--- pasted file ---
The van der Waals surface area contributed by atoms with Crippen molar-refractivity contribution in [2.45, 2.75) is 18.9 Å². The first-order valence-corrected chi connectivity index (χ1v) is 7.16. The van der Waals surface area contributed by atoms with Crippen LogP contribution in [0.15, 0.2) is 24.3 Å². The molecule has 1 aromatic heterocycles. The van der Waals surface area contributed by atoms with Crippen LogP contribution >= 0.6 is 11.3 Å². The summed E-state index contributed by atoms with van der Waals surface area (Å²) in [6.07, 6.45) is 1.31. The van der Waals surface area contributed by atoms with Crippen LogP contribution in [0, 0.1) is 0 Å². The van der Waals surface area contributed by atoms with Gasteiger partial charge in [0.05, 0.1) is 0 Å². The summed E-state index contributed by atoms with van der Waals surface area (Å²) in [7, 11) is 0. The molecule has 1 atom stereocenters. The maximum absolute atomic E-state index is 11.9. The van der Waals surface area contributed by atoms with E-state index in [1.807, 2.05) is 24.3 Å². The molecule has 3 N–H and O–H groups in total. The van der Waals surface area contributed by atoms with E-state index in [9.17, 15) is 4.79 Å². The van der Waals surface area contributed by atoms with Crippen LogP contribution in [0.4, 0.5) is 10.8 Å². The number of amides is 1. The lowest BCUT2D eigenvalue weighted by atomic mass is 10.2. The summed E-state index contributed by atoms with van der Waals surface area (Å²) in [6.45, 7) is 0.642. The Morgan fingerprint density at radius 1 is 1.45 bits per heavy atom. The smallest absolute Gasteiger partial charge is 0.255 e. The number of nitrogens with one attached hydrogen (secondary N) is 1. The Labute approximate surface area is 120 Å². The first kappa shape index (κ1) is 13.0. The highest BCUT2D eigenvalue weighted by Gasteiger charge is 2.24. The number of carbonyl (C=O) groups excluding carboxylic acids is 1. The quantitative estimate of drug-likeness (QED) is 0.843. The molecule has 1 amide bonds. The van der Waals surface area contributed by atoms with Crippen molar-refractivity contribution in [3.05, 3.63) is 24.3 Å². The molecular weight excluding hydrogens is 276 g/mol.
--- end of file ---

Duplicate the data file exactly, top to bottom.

The van der Waals surface area contributed by atoms with Crippen molar-refractivity contribution in [2.45, 2.75) is 18.9 Å². The first-order valence-corrected chi connectivity index (χ1v) is 7.16. The van der Waals surface area contributed by atoms with Crippen LogP contribution in [0.15, 0.2) is 24.3 Å². The molecule has 1 aromatic heterocycles. The van der Waals surface area contributed by atoms with Crippen LogP contribution >= 0.6 is 11.3 Å². The summed E-state index contributed by atoms with van der Waals surface area (Å²) in [6.07, 6.45) is 1.31. The van der Waals surface area contributed by atoms with Crippen LogP contribution in [0, 0.1) is 0 Å². The van der Waals surface area contributed by atoms with Gasteiger partial charge in [0.05, 0.1) is 0 Å². The summed E-state index contributed by atoms with van der Waals surface area (Å²) in [7, 11) is 0. The molecule has 1 atom stereocenters. The maximum absolute atomic E-state index is 11.9. The van der Waals surface area contributed by atoms with E-state index in [1.807, 2.05) is 24.3 Å². The molecule has 3 N–H and O–H groups in total. The van der Waals surface area contributed by atoms with E-state index in [9.17, 15) is 4.79 Å². The van der Waals surface area contributed by atoms with Crippen LogP contribution in [0.4, 0.5) is 10.8 Å². The number of amides is 1. The lowest BCUT2D eigenvalue weighted by atomic mass is 10.2. The summed E-state index contributed by atoms with van der Waals surface area (Å²) in [6.45, 7) is 0.642. The Morgan fingerprint density at radius 1 is 1.45 bits per heavy atom. The smallest absolute Gasteiger partial charge is 0.255 e. The number of nitrogens with one attached hydrogen (secondary N) is 1. The Labute approximate surface area is 120 Å². The first kappa shape index (κ1) is 13.0. The highest BCUT2D eigenvalue weighted by Gasteiger charge is 2.24. The number of carbonyl (C=O) groups excluding carboxylic acids is 1. The quantitative estimate of drug-likeness (QED) is 0.843. The molecule has 1 amide bonds. The van der Waals surface area contributed by atoms with Crippen molar-refractivity contribution in [3.05, 3.63) is 24.3 Å². The molecular weight excluding hydrogens is 276 g/mol.